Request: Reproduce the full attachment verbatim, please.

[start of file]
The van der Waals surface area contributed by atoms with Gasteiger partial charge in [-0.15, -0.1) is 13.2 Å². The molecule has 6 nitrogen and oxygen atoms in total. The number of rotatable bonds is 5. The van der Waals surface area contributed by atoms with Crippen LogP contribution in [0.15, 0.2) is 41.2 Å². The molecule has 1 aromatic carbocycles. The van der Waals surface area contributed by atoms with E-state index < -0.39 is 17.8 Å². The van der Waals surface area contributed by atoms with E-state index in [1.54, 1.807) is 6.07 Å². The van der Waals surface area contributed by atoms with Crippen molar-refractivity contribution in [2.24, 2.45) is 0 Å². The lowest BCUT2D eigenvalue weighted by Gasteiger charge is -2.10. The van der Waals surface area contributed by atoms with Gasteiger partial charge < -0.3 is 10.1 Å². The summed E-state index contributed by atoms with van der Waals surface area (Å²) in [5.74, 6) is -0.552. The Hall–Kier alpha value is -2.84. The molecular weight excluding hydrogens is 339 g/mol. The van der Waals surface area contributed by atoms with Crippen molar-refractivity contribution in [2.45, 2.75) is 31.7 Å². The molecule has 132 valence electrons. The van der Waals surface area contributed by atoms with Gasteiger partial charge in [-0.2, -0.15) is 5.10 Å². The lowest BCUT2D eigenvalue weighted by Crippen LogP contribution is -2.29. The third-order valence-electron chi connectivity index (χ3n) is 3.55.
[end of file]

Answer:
The van der Waals surface area contributed by atoms with Gasteiger partial charge in [-0.15, -0.1) is 13.2 Å². The molecule has 6 nitrogen and oxygen atoms in total. The number of rotatable bonds is 5. The van der Waals surface area contributed by atoms with Crippen LogP contribution in [0.15, 0.2) is 41.2 Å². The molecule has 1 aromatic carbocycles. The van der Waals surface area contributed by atoms with E-state index < -0.39 is 17.8 Å². The van der Waals surface area contributed by atoms with E-state index in [1.54, 1.807) is 6.07 Å². The van der Waals surface area contributed by atoms with Crippen molar-refractivity contribution in [2.24, 2.45) is 0 Å². The lowest BCUT2D eigenvalue weighted by Gasteiger charge is -2.10. The van der Waals surface area contributed by atoms with Gasteiger partial charge < -0.3 is 10.1 Å². The summed E-state index contributed by atoms with van der Waals surface area (Å²) in [5.74, 6) is -0.552. The Hall–Kier alpha value is -2.84. The molecular weight excluding hydrogens is 339 g/mol. The van der Waals surface area contributed by atoms with Crippen molar-refractivity contribution in [2.45, 2.75) is 31.7 Å². The molecule has 132 valence electrons. The van der Waals surface area contributed by atoms with Gasteiger partial charge in [-0.2, -0.15) is 5.10 Å². The lowest BCUT2D eigenvalue weighted by Crippen LogP contribution is -2.29. The third-order valence-electron chi connectivity index (χ3n) is 3.55.